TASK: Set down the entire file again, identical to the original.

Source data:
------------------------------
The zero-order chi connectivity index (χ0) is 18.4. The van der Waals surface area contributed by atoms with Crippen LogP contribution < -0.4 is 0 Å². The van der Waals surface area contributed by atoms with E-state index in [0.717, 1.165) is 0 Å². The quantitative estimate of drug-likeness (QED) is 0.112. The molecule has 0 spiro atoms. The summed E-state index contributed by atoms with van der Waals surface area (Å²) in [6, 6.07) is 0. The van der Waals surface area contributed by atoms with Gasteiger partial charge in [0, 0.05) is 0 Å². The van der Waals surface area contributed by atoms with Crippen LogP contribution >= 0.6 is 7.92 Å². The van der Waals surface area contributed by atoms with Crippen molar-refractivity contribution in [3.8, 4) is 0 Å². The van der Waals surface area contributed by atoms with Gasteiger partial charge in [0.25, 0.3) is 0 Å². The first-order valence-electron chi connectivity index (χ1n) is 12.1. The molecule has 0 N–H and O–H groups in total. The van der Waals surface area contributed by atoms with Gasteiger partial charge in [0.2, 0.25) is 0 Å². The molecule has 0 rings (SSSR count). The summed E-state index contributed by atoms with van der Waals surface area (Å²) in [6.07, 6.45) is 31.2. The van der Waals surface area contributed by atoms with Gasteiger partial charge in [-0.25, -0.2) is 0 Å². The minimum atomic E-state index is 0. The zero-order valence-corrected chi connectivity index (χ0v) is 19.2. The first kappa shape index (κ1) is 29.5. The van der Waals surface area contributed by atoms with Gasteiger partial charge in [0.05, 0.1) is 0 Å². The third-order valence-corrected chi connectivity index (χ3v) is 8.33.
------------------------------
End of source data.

The zero-order chi connectivity index (χ0) is 18.4. The van der Waals surface area contributed by atoms with Crippen LogP contribution < -0.4 is 0 Å². The van der Waals surface area contributed by atoms with E-state index in [0.717, 1.165) is 0 Å². The quantitative estimate of drug-likeness (QED) is 0.112. The molecule has 0 spiro atoms. The summed E-state index contributed by atoms with van der Waals surface area (Å²) in [6, 6.07) is 0. The van der Waals surface area contributed by atoms with Gasteiger partial charge in [0, 0.05) is 0 Å². The van der Waals surface area contributed by atoms with Crippen LogP contribution >= 0.6 is 7.92 Å². The van der Waals surface area contributed by atoms with Crippen molar-refractivity contribution in [3.8, 4) is 0 Å². The van der Waals surface area contributed by atoms with Gasteiger partial charge in [0.25, 0.3) is 0 Å². The first-order valence-electron chi connectivity index (χ1n) is 12.1. The molecule has 0 N–H and O–H groups in total. The van der Waals surface area contributed by atoms with Gasteiger partial charge in [0.2, 0.25) is 0 Å². The molecule has 0 rings (SSSR count). The summed E-state index contributed by atoms with van der Waals surface area (Å²) in [6.07, 6.45) is 31.2. The van der Waals surface area contributed by atoms with Gasteiger partial charge in [-0.25, -0.2) is 0 Å². The minimum atomic E-state index is 0. The zero-order valence-corrected chi connectivity index (χ0v) is 19.2. The first kappa shape index (κ1) is 29.5. The van der Waals surface area contributed by atoms with Gasteiger partial charge in [0.05, 0.1) is 0 Å². The third-order valence-corrected chi connectivity index (χ3v) is 8.33.